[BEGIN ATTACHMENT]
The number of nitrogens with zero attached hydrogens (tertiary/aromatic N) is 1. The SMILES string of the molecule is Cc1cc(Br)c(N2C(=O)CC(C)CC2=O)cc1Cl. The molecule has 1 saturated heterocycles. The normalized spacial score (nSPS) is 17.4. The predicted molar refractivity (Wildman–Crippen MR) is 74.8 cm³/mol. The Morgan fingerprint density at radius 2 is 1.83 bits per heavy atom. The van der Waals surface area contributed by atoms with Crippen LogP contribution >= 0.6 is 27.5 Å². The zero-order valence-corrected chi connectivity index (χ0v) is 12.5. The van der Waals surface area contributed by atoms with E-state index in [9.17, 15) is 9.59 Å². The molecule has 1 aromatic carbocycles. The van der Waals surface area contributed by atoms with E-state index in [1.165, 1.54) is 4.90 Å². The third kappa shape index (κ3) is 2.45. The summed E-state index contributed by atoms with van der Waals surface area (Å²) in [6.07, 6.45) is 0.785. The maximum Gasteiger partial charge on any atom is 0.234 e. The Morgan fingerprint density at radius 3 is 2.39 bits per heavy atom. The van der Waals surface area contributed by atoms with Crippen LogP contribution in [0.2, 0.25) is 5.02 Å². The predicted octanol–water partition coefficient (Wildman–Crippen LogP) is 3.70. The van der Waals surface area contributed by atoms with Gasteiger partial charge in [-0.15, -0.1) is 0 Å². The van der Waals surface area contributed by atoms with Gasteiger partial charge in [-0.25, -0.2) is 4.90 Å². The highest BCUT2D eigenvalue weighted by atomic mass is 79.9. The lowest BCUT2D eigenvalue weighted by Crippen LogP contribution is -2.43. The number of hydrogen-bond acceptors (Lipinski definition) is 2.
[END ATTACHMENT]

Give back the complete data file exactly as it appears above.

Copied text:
The number of nitrogens with zero attached hydrogens (tertiary/aromatic N) is 1. The SMILES string of the molecule is Cc1cc(Br)c(N2C(=O)CC(C)CC2=O)cc1Cl. The molecule has 1 saturated heterocycles. The normalized spacial score (nSPS) is 17.4. The predicted molar refractivity (Wildman–Crippen MR) is 74.8 cm³/mol. The Morgan fingerprint density at radius 2 is 1.83 bits per heavy atom. The van der Waals surface area contributed by atoms with Crippen LogP contribution >= 0.6 is 27.5 Å². The zero-order valence-corrected chi connectivity index (χ0v) is 12.5. The van der Waals surface area contributed by atoms with E-state index in [9.17, 15) is 9.59 Å². The molecule has 1 aromatic carbocycles. The van der Waals surface area contributed by atoms with E-state index in [1.165, 1.54) is 4.90 Å². The third kappa shape index (κ3) is 2.45. The summed E-state index contributed by atoms with van der Waals surface area (Å²) in [6.07, 6.45) is 0.785. The maximum Gasteiger partial charge on any atom is 0.234 e. The Morgan fingerprint density at radius 3 is 2.39 bits per heavy atom. The van der Waals surface area contributed by atoms with Crippen LogP contribution in [0.2, 0.25) is 5.02 Å². The predicted octanol–water partition coefficient (Wildman–Crippen LogP) is 3.70. The van der Waals surface area contributed by atoms with Gasteiger partial charge in [-0.15, -0.1) is 0 Å². The van der Waals surface area contributed by atoms with Gasteiger partial charge in [-0.25, -0.2) is 4.90 Å². The highest BCUT2D eigenvalue weighted by atomic mass is 79.9. The lowest BCUT2D eigenvalue weighted by Crippen LogP contribution is -2.43. The number of hydrogen-bond acceptors (Lipinski definition) is 2.